US 5876310 A
An upper body exercise device designed to be used by a person while walking. The device consists of a belt to which a pair of cables is attached. The cables are retractable and roll up automatically, via a spring reel assembly, onto spools located within a pair of handgrips. The user grasps the handgrips and pulls outwardly while walking. The force required to pull the handgrips outwardly can be increased or decreased by turning an adjustment knob located on the outside of each handgrip. The adjustment knob causes a frictional force to be exerted on the cable spool making it easier or harder to pull the cable out. Straps are provided on each side of the belt to store the handgrips when not in use. Obviously the device of the present invention may also be used while in a stationary position or while jogging.
1. An upper body exercise device comprised of a pair of hollow hand-grips, a pair of retractable cables and a waist belt; said cables being attached at one end to said belt and at the opposite end to a cable spool located within said hollow hand-grip, said spool attached to a spring reel assembly, said spool being frictionally acted upon by force by a threaded stem, said stem being attached to an adjustment knob, said stem acting on a spring washer thereby causing resistance force on the top surface of said rotating cable spool, said cable spool top having ratcheted teeth at its perimeter, said ratchet teeth being engaged by a mating pawl member thereby allowing unimpeded retraction of said cable while allowing a frictional force to be in effect during the outward stroke of the cable.
2. An upper body exercise device as claimed in claim 1 wherein said handle-grips can be removably stored on said belt by means of straps, said strap being permanently attached at the lower end and removably attached by means of hook and loop type fasteners at the upper end.
3. An upper body exercise device as claimed in claim 1 wherein said adjustment knob has an attached skirt, said skirt having a plurality of indicating marks, said marks located adjacent to a stationary indicating mark located on the top surface of said hand-grip.
4. An upper body exercise device as claimed in claim 1 wherein said belt has a pair of flaps extending from the lower edge to protect the user from abrasion caused by said cable while in use.
5. An upper body exercise device as claimed in claim 1 wherein an accessory pocket is attached to said belt.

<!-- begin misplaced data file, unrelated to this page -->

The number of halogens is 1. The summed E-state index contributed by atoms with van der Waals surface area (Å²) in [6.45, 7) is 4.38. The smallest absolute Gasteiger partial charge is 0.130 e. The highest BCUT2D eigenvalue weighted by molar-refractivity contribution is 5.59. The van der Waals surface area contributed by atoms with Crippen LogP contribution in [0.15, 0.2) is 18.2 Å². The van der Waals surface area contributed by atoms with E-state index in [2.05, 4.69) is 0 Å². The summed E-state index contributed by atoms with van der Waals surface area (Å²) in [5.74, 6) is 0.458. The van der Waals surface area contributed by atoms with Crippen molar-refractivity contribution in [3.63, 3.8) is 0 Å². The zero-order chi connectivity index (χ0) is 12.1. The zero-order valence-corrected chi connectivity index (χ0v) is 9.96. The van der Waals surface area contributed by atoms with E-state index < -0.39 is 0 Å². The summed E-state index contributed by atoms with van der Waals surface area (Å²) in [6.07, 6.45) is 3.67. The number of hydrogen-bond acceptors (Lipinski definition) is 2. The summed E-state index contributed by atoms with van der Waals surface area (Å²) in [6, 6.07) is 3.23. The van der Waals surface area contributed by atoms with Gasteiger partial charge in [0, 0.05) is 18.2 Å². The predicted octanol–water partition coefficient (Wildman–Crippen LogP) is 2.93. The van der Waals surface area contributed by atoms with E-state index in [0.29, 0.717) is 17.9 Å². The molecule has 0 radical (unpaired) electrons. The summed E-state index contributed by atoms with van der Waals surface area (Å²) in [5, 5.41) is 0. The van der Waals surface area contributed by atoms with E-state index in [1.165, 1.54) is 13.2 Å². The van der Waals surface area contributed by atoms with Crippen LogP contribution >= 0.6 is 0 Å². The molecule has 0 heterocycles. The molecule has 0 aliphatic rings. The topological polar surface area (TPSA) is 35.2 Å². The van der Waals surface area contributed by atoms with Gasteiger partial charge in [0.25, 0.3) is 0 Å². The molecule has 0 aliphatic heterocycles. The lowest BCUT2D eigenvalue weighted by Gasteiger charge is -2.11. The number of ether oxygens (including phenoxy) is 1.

6. An upper body exercise device as claimed in claim 1 wherein said belt is adjustable fastened firmly around the users waist by use of a hook and loop type fastener attached to the body and end of said belt.
The present invention relates to exercise devices and more particularly to an upper body exercise device for people of all ages.
Many means of exercising exist for improving ones muscular tone and for producing an aerobic workout. One popular way of getting aerobic exercise is to take a brisk walk. Walking is a low impact exercise, which does not put excess strain on the body's joints and yet gives strength and tone to the lower body. Unfortunately, the upper body does not get as much of a work out during the act of brisk walking. There are some exercise aids available on the market for exercising the upper body while walking. The most common devices are hand weights, which the user holds in his or her hand while swinging the arms and walking. There are several problems with hand weights however. Firstly, the amount of weight can not be easily adjusted while walking so if a person begins to feel fatigue with a heavy weight he or she can not easily switch to a lighter weight. Second, if the user wishes to discontinue the use of the weights while walking, he or she has no convenient place to put them. Even if a person puts them in a separate bag or pack, the person must still bear the extra weight of the hand weight devices. Finally, there are only a limited number of exercises one can do with traditional hand weights, which include normal arm swinging, arm curling and over head presses. These exercises act on primarily the arm muscles rather than the entire upper body and even then, only in a limited way, on selected muscle groups.
It is an object of the present invention to solve the above stated limitations of traditional hand weights when used to effect an upper body workout while walking. It is an object of the present invention to provide an upper body exercise device in which the amount of force exerted while exercising can be easily increased or decreased while walking. It is an additional object of the present invention to provide an upper body exercise device, which is relatively lightweight and can be easily stored while walking. It is a further object of the present invention to provide an upper body exercise device, which can exercise most of the muscle groups of the upper body while a person is walking. Additionally it is an object of the present invention to provide an upper body exercise device, which is easy and economical to manufacture.
The above mentioned objects are accomplished by providing a pair of hand grips which have contained within them a spool of nylon cable attached to a spring return reel. The retractable cable exits the handgrip and is attached at its opposite end to a belt, which the user wears around his or her waist. An adjustment knob on the outside of each hand grip can increase or decrease the amount of force required to extend the hand grip away from the belt thereby giving the user an upper body workout. The entire apparatus is relatively lightweight and the handgrips can be stored, via Velcro straps on the belt. Because a resistance force is created by the effort needed to pull the cable out from the handgrip and away from the belt, a wide variety of muscles toning exercises can be practiced by pulling on the handgrip in various positions which will be described below. The entire device is easy and economical to manufacture and would be easily affordable by the general public. It is obvious that a person may also use the upper body exercise device of the present invention while standing still or while jogging as well as while walking.